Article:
I woke up in the backseat of the rental car this morning feeling just a little stiff. I drove late into the night last night so I could break up the long drive. I stayed alert enough to continue until a little after midnight, but then sleepiness began to give me that oddly swaying feeling; time to pull over. I chose a nice big gravel lot with a semi truck parked close to the road. I pulled into the other end of the lot near a row of colorful but rusted old tractors and other farm machinery, changed into my sleep clothes, and curled up in my backseat nest. I've decided to leave it ready for such impromptu car campings.

When I awoke, I stepped out to a soft cool morning. It had rained intermittently last night and there were still a few occasional drops falling. A man stepped out from a little garage in front of what I then observed was a little motel right next to the lot. He kindly invited me into the motel's cafe for hot coffee and to freshen up, without rebuking me in word or in tone for spending the night for free right outside of his establishment. I thanked him but decided to push on. I had a little thermos with some coffee left and had felt the urge to keep going. But what a generous man! I did rebuke myself afterward for not stopping in just to show that I appreciated the invitation...

September 29, 2017 08:24 AM PDT

Journal: Horsethief Campground North, Black Hills National Forest, Saturday evening, July 22nd, 2017

It’s a little before 10 pm, the last vestige of the sun’s light has left the sky. The starlight is somewhat obscured by the slight haze and the ambient light from this bustling, heavily populated campground. The children’s shouting and crying are finally quieting down but the teens and adults are still chatting, and some are partying. I chose this site, one, because it was available (it was the last one) and two, because of its proximity to the hike I have planned for early tomorrow, I'll tell you about that after it happens. My tent is pitched for the night, my clothes are ready for the morning. I'll be glad when the night is over and I can leave this campsite. I'm rather regretting choosing this spot because all the hubbub is breaking the peace and disturbing the beauty that this forest could bring, and worsens the disappointed surprise I've been feeling since I entered the Black Hills.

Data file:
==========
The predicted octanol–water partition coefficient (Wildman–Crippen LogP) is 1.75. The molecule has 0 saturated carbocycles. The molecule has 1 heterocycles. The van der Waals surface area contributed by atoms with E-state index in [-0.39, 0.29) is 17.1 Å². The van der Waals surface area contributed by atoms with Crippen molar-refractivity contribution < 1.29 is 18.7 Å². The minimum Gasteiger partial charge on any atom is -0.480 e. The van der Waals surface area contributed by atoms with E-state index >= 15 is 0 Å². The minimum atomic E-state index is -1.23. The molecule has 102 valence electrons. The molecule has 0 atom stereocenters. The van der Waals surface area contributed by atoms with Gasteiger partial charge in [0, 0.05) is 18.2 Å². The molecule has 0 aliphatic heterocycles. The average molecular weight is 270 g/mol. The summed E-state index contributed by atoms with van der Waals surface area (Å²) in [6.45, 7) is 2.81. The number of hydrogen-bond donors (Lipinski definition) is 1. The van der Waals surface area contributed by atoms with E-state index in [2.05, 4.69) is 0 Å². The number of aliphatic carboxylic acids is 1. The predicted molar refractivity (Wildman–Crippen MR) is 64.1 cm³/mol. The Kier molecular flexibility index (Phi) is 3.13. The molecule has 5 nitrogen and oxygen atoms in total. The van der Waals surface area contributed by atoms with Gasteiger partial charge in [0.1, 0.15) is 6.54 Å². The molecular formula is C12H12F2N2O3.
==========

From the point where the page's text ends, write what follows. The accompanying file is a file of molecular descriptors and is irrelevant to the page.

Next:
The first attraction (as a street sign identified it) that I came across after entering the Black Hills from the north is Deadwood. This Old West town has been converted to a sort of quaint Disneyland of themey cutesy old-timey trinket-mall combined with Las Vegas excess. I'm sure that if I expected to arrive at Disneyland-LasVegas, I'd think nothing of it, or take it all in with the sense of humor that usually keeps me from turning curmudgeon. But for the last few days I've been immersed in national parks, monuments, memorials, forests, and other spaces that move one to wonder and contemplation and even enlightenment. They're managed so as to showcase, and to protect, and to educate about the natural wonders or important historical occurrences that caused them to be instituted. When I saw that ‘Black Hills National Forest’ sign among the lovely pines across from a glowing red clay hillside, I was happily anticipating more of that since that's primarily what I was here for.

But here on Deadwood's Main Street, the greed for gold, which drove our theft and rape of this natural treasure from those who treated it with the leave-no-trace care that did much better justice to its grandeur, is celebrated without any apparent self-consciousness....

September 18, 2017 03:46 AM PDT

Little Bighorn Battlefield National Monument, Friday, July 21st, 2017

Early morning Friday, I awake to a most spectacular view: the Beartooth Mountains from the top of Beartooth Pass, at about 10,900 feet above sea level. As you may remember, I had to pull off the road to sleep last night since I encountered a road block in the middle of the night between Yellowstone National Park and my next destination, the Little Bighorn Battlefield National Monument. The Beartooth Pass drive is incredible, a worthy destination in itself. I'm very glad I chose this longer route, I can't imagine any other northern route would come close to its beauty.

The drive from the pass to the Little Bighorn is a happy and thoughtful one. I have the deep glow of satisfaction from reveling in the spectacular natural beauty of Yellowstone National Park and Custer-Gallatin National Forest combined with the physical afterglow which follows vigorous exercise from my fast hike up Mt. Washburn. But during the long drive, I also think a lot about the events which occurred at the site I'm approaching, so I've grown a little somber as well....